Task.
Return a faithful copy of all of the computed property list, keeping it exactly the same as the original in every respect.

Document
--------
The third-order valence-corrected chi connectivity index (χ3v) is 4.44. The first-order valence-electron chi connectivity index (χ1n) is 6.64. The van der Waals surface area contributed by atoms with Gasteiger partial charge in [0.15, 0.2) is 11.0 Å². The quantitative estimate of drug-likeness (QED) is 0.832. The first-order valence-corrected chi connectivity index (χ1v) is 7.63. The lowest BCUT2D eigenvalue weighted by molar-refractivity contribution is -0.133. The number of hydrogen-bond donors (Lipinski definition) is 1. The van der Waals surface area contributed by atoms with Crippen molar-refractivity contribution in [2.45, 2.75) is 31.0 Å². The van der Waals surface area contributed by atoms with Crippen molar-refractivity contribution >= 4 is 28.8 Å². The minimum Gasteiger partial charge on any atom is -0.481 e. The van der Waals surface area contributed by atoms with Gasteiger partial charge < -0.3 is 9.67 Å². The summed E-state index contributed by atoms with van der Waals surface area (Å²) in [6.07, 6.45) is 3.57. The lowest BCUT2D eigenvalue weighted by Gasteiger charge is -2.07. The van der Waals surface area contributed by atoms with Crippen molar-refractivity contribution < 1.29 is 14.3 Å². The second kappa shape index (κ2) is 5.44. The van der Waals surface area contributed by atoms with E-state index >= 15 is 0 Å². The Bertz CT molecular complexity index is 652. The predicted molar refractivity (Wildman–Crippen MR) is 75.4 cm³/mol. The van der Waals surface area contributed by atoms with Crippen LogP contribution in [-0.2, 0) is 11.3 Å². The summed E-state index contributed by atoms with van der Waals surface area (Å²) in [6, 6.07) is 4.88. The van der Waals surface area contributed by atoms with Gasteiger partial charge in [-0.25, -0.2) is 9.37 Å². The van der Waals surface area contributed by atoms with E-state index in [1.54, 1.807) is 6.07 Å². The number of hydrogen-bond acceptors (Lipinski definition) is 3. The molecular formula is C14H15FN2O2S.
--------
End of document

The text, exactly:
The third-order valence-corrected chi connectivity index (χ3v) is 4.44. The first-order valence-electron chi connectivity index (χ1n) is 6.64. The van der Waals surface area contributed by atoms with Gasteiger partial charge in [0.15, 0.2) is 11.0 Å². The quantitative estimate of drug-likeness (QED) is 0.832. The first-order valence-corrected chi connectivity index (χ1v) is 7.63. The lowest BCUT2D eigenvalue weighted by molar-refractivity contribution is -0.133. The number of hydrogen-bond donors (Lipinski definition) is 1. The van der Waals surface area contributed by atoms with Crippen molar-refractivity contribution in [2.45, 2.75) is 31.0 Å². The van der Waals surface area contributed by atoms with Crippen molar-refractivity contribution >= 4 is 28.8 Å². The minimum Gasteiger partial charge on any atom is -0.481 e. The van der Waals surface area contributed by atoms with Gasteiger partial charge < -0.3 is 9.67 Å². The summed E-state index contributed by atoms with van der Waals surface area (Å²) in [6.07, 6.45) is 3.57. The lowest BCUT2D eigenvalue weighted by Gasteiger charge is -2.07. The van der Waals surface area contributed by atoms with Crippen molar-refractivity contribution < 1.29 is 14.3 Å². The second kappa shape index (κ2) is 5.44. The van der Waals surface area contributed by atoms with E-state index >= 15 is 0 Å². The Bertz CT molecular complexity index is 652. The predicted molar refractivity (Wildman–Crippen MR) is 75.4 cm³/mol. The van der Waals surface area contributed by atoms with Crippen LogP contribution in [-0.2, 0) is 11.3 Å². The summed E-state index contributed by atoms with van der Waals surface area (Å²) in [6, 6.07) is 4.88. The van der Waals surface area contributed by atoms with Gasteiger partial charge in [-0.25, -0.2) is 9.37 Å². The van der Waals surface area contributed by atoms with E-state index in [1.54, 1.807) is 6.07 Å². The number of hydrogen-bond acceptors (Lipinski definition) is 3. The molecular formula is C14H15FN2O2S.